de hjertelig av hverandre.

Om en tid giftet mannen seg igjen. Da fikk han en enke, som
hadde en datter etter den første mannen; hun var både stygg og
slem, og det var moren også. Fra den stund den nye konen kom i
huset, var det ikke fred å få for mannbarna i noen ro eller
krok, og så tenkte gutten det var best å dra ut i verden og
prøve å tjene sitt brød selv. Da han hadde gått en tid, kom han
til kongsgården; der fikk han tjeneste hos stallmesteren, og hæv
og hendig var han, så hestene han stelte, var så fete og blanke
at det skinte i dem.

Men søsteren som var igjen hjemme, hadde det verre enn vondt.
Både stemoren og kjerringdatteren var etter henne hvor hun gikk
og sto, og skjelte og smelte, og aldri hadde hun en times fred;
alt det tyngste arbeidet måtte hun gjøre, vondord fikk hun sent
og tidlig, og lite mat til.

En dag hadde de sendt henne til bekken etter vann. Så kom det
et stygt fælt hode opp over vannskorpen.

"Vask meg du!" sa hodet.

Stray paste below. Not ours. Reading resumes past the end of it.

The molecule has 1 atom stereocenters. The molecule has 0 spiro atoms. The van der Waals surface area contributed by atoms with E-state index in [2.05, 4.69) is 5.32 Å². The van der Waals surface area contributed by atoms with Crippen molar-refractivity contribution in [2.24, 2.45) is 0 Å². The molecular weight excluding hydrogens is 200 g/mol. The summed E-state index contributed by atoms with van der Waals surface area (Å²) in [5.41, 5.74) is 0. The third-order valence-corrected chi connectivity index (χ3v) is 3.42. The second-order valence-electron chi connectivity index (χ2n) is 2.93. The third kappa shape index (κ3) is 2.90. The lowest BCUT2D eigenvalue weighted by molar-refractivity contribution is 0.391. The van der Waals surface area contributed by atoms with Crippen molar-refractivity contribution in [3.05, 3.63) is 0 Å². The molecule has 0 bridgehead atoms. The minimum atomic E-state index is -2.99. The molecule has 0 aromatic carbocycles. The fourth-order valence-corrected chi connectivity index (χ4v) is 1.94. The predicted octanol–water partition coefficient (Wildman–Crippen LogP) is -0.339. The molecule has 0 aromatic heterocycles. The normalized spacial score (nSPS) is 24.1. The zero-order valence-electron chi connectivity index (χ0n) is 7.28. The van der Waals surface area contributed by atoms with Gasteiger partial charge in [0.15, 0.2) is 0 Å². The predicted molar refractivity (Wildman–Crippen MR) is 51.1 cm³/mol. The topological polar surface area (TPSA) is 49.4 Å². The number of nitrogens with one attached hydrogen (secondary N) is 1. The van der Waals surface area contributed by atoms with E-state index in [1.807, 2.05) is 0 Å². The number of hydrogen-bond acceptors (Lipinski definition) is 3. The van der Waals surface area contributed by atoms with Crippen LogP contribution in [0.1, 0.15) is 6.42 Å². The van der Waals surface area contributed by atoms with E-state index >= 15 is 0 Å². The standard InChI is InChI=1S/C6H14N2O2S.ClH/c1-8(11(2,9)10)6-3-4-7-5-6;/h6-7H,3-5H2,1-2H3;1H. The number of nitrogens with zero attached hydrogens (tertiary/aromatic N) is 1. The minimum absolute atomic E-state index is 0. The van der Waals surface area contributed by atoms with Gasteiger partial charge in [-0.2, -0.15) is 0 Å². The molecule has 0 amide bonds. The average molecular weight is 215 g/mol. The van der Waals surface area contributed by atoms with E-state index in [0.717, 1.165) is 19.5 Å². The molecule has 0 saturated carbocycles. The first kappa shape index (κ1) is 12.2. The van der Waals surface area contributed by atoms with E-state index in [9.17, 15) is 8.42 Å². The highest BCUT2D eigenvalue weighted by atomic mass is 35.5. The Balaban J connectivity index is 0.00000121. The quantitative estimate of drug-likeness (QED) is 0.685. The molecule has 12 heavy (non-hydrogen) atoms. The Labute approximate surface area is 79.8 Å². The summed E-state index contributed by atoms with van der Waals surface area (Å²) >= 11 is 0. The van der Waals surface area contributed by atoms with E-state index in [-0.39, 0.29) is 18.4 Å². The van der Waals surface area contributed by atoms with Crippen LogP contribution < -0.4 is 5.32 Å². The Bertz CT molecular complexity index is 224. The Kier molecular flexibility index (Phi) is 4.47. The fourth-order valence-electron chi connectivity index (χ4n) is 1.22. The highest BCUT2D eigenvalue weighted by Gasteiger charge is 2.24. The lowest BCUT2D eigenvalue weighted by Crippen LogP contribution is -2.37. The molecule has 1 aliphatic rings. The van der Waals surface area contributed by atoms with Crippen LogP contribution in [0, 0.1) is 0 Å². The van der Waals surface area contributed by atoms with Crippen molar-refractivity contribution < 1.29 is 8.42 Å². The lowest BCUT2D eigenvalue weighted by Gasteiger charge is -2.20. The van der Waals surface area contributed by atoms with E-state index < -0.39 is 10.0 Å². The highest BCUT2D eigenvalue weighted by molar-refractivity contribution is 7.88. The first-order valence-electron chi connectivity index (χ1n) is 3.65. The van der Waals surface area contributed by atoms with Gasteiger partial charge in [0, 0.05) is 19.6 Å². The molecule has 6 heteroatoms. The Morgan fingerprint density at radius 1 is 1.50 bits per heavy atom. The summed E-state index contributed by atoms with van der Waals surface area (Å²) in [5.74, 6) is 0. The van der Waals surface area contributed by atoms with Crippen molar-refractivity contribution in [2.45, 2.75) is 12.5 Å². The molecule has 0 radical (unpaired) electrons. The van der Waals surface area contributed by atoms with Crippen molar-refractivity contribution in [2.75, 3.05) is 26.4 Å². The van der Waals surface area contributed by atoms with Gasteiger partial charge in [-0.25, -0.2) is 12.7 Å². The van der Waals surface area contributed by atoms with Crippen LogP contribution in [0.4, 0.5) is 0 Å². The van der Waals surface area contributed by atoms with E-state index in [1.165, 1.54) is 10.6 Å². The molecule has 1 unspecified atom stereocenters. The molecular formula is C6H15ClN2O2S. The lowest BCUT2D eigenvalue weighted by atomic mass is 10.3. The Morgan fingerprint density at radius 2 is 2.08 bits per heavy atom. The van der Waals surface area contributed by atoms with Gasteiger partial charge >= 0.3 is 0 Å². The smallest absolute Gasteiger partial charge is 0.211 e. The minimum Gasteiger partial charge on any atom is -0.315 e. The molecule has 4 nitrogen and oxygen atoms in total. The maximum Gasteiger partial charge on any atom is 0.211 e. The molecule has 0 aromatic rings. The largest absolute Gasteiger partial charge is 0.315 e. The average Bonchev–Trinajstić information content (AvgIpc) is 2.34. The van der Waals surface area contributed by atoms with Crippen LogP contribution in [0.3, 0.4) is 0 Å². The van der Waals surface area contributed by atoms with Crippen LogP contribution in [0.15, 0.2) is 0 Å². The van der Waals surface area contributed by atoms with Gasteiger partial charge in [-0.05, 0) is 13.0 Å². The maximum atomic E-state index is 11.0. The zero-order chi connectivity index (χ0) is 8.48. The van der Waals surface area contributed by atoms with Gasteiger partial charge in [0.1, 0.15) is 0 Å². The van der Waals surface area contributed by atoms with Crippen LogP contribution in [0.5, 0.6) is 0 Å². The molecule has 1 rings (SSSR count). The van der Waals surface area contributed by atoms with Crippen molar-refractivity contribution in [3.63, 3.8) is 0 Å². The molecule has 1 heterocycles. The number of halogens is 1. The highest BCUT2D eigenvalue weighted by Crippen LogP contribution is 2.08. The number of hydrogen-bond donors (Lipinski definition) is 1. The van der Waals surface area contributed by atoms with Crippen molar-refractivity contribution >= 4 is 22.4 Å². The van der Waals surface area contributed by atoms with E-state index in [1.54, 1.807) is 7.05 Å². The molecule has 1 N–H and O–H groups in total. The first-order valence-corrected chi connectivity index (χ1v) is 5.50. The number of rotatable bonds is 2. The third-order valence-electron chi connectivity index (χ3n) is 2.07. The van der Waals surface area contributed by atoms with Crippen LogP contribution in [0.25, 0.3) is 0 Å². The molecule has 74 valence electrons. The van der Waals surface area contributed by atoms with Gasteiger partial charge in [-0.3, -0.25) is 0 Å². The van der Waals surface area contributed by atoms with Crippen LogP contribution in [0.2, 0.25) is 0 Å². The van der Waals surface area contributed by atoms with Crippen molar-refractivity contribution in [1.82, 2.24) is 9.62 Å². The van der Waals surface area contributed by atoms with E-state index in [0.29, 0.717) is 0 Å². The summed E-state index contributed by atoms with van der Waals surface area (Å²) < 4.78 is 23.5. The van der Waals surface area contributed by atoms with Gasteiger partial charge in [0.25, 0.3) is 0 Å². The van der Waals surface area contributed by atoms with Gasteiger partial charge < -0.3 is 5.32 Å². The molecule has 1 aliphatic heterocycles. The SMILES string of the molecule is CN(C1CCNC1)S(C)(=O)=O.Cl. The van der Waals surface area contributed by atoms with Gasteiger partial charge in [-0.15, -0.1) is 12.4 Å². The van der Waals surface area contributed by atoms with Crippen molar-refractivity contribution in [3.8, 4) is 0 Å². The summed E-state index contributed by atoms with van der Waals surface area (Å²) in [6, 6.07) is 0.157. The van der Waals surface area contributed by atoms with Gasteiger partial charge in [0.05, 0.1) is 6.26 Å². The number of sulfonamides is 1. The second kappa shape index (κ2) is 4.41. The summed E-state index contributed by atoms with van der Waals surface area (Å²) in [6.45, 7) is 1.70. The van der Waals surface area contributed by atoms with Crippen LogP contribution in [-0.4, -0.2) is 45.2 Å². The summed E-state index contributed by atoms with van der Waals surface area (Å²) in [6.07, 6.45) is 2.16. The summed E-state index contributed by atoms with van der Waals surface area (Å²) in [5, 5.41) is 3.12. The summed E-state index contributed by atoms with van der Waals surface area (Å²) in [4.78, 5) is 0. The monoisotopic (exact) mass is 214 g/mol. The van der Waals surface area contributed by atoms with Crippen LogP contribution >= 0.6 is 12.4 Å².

"Ja, jeg skal gjerne vaske deg," sa manndatteren, og tok på å
gni og vaske det stygge ansiktet, men et fælt arbeid syntes hun
det var.

Da hun vel hadde gjort det, kom det et annet hode opp i
vannskorpen, det var enda fælere.

"Børst meg du!" sa hodet.

"Ja, jeg skal gjerne børste deg," sa jenta, og ga seg i kast
med hårtustene, men noe morsomt arbeid kan du nok vite det ikke
var.

Da hun hadde gjort fra seg det, kom det et enda fælere og
styggere hode opp i vannskorpen.

"Kyss meg du!" sa hodet.

"Ja, jeg skal kysse deg," sa manndatteren, og det gjorde hun
også; men hun syntes det var det verste arbeidet hun hadde gjort
i sitt liv.

Så snakket det ene hodet til det andre, og de spurte
hverandre hva de skulle gjøre med den som var så godvis.

"At hun blir den fineste jente som til er, og så hvitlett som
den lyse dag," sa det første hodet.

"At der drysser gull av håret hver gang hun børster seg," sa
det andre.

"At det faller gull av munnen hver gang hun taler," sa det
tredje hodet.

Da nå manndatteren kom hjem så vakker og lyslett som dagen,